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Keynote speakers:

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Prof. Dr. Yuko Goto Butler (University of Pennsylvania)
Putting children in the center of assessment practice
As teaching additional languages to young learners (defined as children ages 5-12 in this talk) has become more popular globally, one of the concerns thas has arisen among practitioners is how best to assess their learning processes and outcomes. At the same time, in studies on child development and related topics, there have been discussions on research with children as opposed to research on children. Researchers historically have treated children as objects of study (e.g., giving children tasks or measurements in controlled settings) or as subjects of study (e.g., observing and interpreting children’s behaviors and attitudes from adult perspectives). Such approaches have been challenged by ideas that promote children’s agency and grant them greater autonomy as social actors. In this talk, therefore, I explore the idea of assessment with children and discuss its possibilities with some suggestions, while drawing upon examples from my own work and that of others.

I conceptualize assessment with children broadly, without referring to any particular method. Assessment with children is any approach where (a) children are invited to participate in assessment not merely as passive receivers of assessment but as social agents and (b) children’ views and experiences can directly or indirectly contribute to the improvement of assessment theories, practices, and consequences. Critically, children should benefit from this process by having an opportunity to learn. I acknowledge that, as with research with children, assessment with learners will not always work depending on the type of research, but I believe that embracing methodological diversity when feasible can stimulate and advance our understanding of assessment theories and practice.
Prof. Dr. Florence Myles (University of Essex)
Socio-cognitive development in middle childhood and its impact on attitudes and motivation towards learning a foreign language in primary school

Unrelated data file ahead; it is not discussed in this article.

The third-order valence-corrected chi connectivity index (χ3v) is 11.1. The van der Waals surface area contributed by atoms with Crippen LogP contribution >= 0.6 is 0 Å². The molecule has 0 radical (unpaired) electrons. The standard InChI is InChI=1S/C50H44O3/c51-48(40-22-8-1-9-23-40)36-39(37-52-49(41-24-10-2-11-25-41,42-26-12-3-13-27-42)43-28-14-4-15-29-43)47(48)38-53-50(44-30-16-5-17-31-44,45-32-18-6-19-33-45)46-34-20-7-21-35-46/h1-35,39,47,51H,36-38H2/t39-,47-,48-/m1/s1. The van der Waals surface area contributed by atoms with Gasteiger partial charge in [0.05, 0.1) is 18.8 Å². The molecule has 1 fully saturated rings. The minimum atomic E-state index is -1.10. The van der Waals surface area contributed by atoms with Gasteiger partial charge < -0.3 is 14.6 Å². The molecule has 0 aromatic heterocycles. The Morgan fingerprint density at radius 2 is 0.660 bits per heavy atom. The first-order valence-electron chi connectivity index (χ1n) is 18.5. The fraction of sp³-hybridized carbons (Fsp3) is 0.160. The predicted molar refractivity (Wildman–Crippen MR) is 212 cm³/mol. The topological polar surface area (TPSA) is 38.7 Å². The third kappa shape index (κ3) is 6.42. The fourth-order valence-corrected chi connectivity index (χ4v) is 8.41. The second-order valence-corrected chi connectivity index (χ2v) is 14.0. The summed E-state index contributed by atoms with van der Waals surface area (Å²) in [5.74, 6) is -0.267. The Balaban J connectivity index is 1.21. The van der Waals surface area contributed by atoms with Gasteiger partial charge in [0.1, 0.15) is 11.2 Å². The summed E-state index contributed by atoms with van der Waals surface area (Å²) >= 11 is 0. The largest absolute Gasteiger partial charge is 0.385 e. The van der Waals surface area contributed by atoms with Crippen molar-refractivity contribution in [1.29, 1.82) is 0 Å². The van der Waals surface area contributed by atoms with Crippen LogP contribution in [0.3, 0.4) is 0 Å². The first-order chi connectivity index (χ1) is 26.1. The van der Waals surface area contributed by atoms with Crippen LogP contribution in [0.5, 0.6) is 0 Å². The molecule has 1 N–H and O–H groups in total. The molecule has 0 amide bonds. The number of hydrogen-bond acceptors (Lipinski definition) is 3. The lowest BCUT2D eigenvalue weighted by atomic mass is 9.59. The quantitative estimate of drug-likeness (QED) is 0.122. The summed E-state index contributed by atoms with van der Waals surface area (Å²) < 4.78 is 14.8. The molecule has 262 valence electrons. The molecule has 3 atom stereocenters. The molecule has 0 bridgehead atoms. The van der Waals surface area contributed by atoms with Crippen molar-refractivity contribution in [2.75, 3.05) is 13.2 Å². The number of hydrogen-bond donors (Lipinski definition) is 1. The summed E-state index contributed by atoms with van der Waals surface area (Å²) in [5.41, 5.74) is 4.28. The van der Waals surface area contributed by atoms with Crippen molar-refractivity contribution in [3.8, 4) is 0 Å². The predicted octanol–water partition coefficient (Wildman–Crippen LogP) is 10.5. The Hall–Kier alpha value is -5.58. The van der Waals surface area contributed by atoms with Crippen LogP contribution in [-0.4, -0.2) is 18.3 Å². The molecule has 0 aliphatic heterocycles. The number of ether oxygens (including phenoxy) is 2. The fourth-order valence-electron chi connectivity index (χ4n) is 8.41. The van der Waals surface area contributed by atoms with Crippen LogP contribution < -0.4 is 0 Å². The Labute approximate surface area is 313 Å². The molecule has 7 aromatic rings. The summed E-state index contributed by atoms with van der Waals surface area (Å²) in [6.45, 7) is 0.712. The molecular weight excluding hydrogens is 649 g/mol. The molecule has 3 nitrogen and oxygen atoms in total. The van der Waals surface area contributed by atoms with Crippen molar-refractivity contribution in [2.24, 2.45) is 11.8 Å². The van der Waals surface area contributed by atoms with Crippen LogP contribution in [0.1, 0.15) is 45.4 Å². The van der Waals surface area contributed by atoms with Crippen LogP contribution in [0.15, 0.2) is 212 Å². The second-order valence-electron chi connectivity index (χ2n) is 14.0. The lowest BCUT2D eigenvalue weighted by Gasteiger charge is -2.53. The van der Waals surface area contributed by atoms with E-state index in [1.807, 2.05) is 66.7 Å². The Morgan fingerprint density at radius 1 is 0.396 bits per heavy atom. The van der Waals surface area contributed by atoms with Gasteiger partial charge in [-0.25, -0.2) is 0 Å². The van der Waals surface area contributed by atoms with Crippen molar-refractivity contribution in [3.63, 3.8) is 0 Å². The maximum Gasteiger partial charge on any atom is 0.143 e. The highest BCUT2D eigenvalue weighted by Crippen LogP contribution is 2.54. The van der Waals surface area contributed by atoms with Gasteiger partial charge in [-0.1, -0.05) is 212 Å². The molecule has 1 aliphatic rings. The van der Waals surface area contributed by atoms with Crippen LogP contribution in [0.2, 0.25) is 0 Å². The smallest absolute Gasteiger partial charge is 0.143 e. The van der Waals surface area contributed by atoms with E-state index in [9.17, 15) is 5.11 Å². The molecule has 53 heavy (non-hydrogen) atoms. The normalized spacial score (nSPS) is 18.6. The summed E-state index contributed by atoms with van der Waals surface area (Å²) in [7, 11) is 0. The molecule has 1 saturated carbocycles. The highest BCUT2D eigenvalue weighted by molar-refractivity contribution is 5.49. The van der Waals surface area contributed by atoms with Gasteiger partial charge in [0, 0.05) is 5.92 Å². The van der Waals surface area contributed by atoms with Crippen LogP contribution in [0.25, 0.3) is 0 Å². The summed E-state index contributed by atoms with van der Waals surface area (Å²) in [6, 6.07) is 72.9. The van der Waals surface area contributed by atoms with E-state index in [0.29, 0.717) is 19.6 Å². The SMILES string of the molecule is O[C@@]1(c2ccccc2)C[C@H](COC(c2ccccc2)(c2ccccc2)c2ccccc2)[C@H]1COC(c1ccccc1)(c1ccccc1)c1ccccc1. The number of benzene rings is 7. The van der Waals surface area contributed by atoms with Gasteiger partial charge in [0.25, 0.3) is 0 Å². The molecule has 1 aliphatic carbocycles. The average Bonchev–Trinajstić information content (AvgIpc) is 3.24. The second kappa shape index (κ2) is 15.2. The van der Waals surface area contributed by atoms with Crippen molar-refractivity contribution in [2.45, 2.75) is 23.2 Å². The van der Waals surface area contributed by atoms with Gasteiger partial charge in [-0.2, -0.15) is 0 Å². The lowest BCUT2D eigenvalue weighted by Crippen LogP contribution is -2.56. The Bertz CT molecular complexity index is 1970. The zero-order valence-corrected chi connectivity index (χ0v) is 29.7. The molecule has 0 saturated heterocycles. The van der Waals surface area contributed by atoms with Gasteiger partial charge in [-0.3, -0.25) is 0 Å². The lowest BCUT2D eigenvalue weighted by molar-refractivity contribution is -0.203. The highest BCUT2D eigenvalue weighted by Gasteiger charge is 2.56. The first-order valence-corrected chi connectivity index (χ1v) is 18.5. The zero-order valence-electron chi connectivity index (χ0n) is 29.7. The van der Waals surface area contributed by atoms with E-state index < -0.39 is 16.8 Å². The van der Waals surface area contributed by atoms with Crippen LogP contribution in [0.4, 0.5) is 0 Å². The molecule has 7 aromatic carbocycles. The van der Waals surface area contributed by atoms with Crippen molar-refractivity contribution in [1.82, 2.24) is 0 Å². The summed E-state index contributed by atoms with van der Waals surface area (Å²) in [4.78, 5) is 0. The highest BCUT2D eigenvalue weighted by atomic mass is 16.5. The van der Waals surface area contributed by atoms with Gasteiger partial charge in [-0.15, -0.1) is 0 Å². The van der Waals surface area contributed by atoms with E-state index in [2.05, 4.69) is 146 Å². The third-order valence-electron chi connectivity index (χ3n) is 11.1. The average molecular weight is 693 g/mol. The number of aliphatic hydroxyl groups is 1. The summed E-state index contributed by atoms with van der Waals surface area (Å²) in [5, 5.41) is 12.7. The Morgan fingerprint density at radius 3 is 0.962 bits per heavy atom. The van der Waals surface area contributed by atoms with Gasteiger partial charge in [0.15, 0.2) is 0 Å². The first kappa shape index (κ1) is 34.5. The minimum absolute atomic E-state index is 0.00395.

It has been widely reported that young learners are enthusiastic about learning foreign languages in primary school (Cable et al., 2010; Martin 2012), but that this enthusiasm usually wanes with age post primary (Chambers, 1999; Hunt et al. 2005). The reasons for this enthusiasm and its subsequent decrease, however, remain relatively little understood, and some studies have actually found an increase in motivation at the onset of secondary schooling (Graham et al., 2016). A range of reasons have been put forward, but it can be difficult to tease apart what is due to the chronological/developmental age of the learners, and what is due to contextual factors such as length of learning the foreign language or the teaching methods used with different age groups (Martin, 2012; Tierney & Gallastegi, 2011).

The study reported here compared beginner primary school children’s attitudes and motivation towards learning French in the classroom at two different ages (5/6 and 7/8-year old), in a setting where other variables, such as the context of learning, teacher and teaching style, as well as background of the children (socio-economic; geopolitical; cultural etc.), have been kept constant. Two intact classes (n=53) took part in focus groups and one-to-one interviews exploring children’s attitudes and motivation during the course of a wider longitudinal project investigating the role of age in early classroom learning.